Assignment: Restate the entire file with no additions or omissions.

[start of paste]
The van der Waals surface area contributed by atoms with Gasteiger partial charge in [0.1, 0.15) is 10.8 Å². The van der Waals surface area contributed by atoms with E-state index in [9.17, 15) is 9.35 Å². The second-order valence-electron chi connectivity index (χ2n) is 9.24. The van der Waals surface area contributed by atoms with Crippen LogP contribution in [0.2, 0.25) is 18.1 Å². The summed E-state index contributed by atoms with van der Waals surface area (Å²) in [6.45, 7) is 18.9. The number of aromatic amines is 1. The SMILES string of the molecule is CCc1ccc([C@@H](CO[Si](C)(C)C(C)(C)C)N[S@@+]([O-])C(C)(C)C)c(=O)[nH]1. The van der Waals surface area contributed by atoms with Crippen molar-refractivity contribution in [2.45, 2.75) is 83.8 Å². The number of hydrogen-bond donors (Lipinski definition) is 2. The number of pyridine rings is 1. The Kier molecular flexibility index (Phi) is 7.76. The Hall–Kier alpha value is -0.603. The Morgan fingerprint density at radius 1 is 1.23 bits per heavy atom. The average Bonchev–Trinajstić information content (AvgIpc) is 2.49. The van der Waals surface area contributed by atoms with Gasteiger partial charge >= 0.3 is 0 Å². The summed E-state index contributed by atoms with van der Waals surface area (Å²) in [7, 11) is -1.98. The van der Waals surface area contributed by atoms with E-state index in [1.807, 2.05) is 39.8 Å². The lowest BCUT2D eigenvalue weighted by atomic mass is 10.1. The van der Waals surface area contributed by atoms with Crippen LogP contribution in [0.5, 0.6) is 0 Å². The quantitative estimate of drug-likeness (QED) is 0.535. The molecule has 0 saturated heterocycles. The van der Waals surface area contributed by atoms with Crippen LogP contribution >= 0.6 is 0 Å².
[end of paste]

The van der Waals surface area contributed by atoms with Gasteiger partial charge in [0.1, 0.15) is 10.8 Å². The van der Waals surface area contributed by atoms with E-state index in [9.17, 15) is 9.35 Å². The second-order valence-electron chi connectivity index (χ2n) is 9.24. The van der Waals surface area contributed by atoms with Crippen LogP contribution in [0.2, 0.25) is 18.1 Å². The summed E-state index contributed by atoms with van der Waals surface area (Å²) in [6.45, 7) is 18.9. The number of aromatic amines is 1. The SMILES string of the molecule is CCc1ccc([C@@H](CO[Si](C)(C)C(C)(C)C)N[S@@+]([O-])C(C)(C)C)c(=O)[nH]1. The van der Waals surface area contributed by atoms with Crippen molar-refractivity contribution in [2.45, 2.75) is 83.8 Å². The number of hydrogen-bond donors (Lipinski definition) is 2. The number of pyridine rings is 1. The Kier molecular flexibility index (Phi) is 7.76. The Hall–Kier alpha value is -0.603. The Morgan fingerprint density at radius 1 is 1.23 bits per heavy atom. The average Bonchev–Trinajstić information content (AvgIpc) is 2.49. The van der Waals surface area contributed by atoms with Gasteiger partial charge >= 0.3 is 0 Å². The summed E-state index contributed by atoms with van der Waals surface area (Å²) in [7, 11) is -1.98. The van der Waals surface area contributed by atoms with E-state index in [1.807, 2.05) is 39.8 Å². The lowest BCUT2D eigenvalue weighted by atomic mass is 10.1. The van der Waals surface area contributed by atoms with Crippen LogP contribution in [0.5, 0.6) is 0 Å². The quantitative estimate of drug-likeness (QED) is 0.535. The molecule has 0 saturated heterocycles. The van der Waals surface area contributed by atoms with Crippen LogP contribution >= 0.6 is 0 Å².